Each year on Mackinac Island, hopeful candidates from around Michigan audition at the Lawmaker Scouting Combine before a veritable Who’s Who of business lobbyists, donors and reporters. Colloquially known as the Mackinac Policy Conference, the Combine lasts for three days, tickets can cost up to $2,575, and is pretty much mandatory for anyone on the political career-track. Candidates who say the right things can land a few well-heeled corporate sponsors by improving their draft stock. And according to AT&T president Jim Murrary, the “right things” are whatever the business community wants:

“It is going to happen,” Murray said. “This is an issue that needed to bubble up from the business community for legislators to want to take it up. It would not happen without us telling them what we need. I have great confidence that this is going to be on their radar screen for the fall.”

Also, attendees are usually drunk. What could possibly could go wrong?

For Terri Lynn Land, lots — and not the ones that sit empty after her family-owned company forced 170 families to vacate. No, Land initially refused to answer a few questions from a scrum of reporters — a hallmark of the Combine and near certain grounds for disqualification. Taking her career into consideration, Land decided to sidestep two questions and fail another. And these weren’t even esoteric questions; talking-points would have done just fine.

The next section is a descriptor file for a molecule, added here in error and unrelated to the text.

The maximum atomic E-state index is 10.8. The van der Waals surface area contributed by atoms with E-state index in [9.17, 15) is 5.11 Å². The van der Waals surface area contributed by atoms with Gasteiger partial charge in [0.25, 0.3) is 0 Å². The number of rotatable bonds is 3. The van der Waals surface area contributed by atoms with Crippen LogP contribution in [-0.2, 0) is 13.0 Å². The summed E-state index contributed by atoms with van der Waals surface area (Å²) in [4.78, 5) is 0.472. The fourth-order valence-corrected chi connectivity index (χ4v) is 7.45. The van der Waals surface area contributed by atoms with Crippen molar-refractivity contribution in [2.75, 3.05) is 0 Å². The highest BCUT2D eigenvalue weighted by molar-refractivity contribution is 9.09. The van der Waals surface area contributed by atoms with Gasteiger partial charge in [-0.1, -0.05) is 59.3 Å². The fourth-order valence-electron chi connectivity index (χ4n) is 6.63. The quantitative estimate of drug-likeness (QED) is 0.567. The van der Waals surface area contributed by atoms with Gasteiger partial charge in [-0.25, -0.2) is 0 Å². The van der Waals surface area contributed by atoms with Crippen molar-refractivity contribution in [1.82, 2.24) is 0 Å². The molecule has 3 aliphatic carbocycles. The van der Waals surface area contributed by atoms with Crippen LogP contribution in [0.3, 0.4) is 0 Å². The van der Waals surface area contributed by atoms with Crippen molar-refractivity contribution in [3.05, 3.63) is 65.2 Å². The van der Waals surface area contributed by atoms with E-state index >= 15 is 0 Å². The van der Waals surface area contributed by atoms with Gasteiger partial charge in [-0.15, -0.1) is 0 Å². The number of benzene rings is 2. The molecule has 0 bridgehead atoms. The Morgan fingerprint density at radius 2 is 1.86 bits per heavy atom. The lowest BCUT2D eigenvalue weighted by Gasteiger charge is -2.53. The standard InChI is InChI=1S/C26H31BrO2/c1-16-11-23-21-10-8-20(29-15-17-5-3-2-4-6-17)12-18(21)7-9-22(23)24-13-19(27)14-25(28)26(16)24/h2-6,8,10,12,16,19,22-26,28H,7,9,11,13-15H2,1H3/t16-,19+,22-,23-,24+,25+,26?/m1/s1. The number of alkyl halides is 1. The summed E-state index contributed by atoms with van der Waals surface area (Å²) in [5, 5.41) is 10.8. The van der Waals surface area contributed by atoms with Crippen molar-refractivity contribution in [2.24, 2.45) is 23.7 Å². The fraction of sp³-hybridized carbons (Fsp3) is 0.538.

Would she have supported the auto-bailout? No answer. Asked if she supported Net Neutrality earlier in the day, Land’s answer led to this follow-up gem courtesy of MIRSNews:

“I think the Internet should be free,” Land said. “It is a great source of information. It’s the opportunity for people to talk. I’m a Twitter fan. I’m on Twitter. And it’s a great way to connect with people. So I think that’s a very important part of this, and especially in emerging countries and growing communities it’s a way to actually communicate and I think it’s very important to have that available for everyone.”

During a press scrum after the event she was asked to clarify.

Reporter: When you said that you think the Internet should be free are you talking about broadband infrastructure free access nationwide?

Land: Right, right. 

Subsequent “clarifying the clarifying remarks” press releases were issued by Terri Lynn Land’s campaign, presumably by fax. Asked if she considered NSA whistleblower Edward Snowden to be a patriot or traitor, Land responded with the intellectual rigor of a sixth-grader who hasn’t read the source material:

“I think we have to go through the process and if he breaks the rules, he has to pay the price,” Land said multiple times.

Pay the price, indeed. Millions of dollars have already been spent on Terri Lynn Land’s campaign, and for all that investment Land can’t answer a single question. Meanwhile, Michiganders are left wondering whether they should laugh or cry — or both. James Madison captured this sentiment perfectly in The Federalist Papers:

“A popular Government without popular information, or the means of acquiring it, is but a Prologue to a Farce or a Tragedy, or perhaps both. Knowledge will forever govern ignorance: And a people who mean to be their own Governors, must arm themselves with the power which knowledge gives.”

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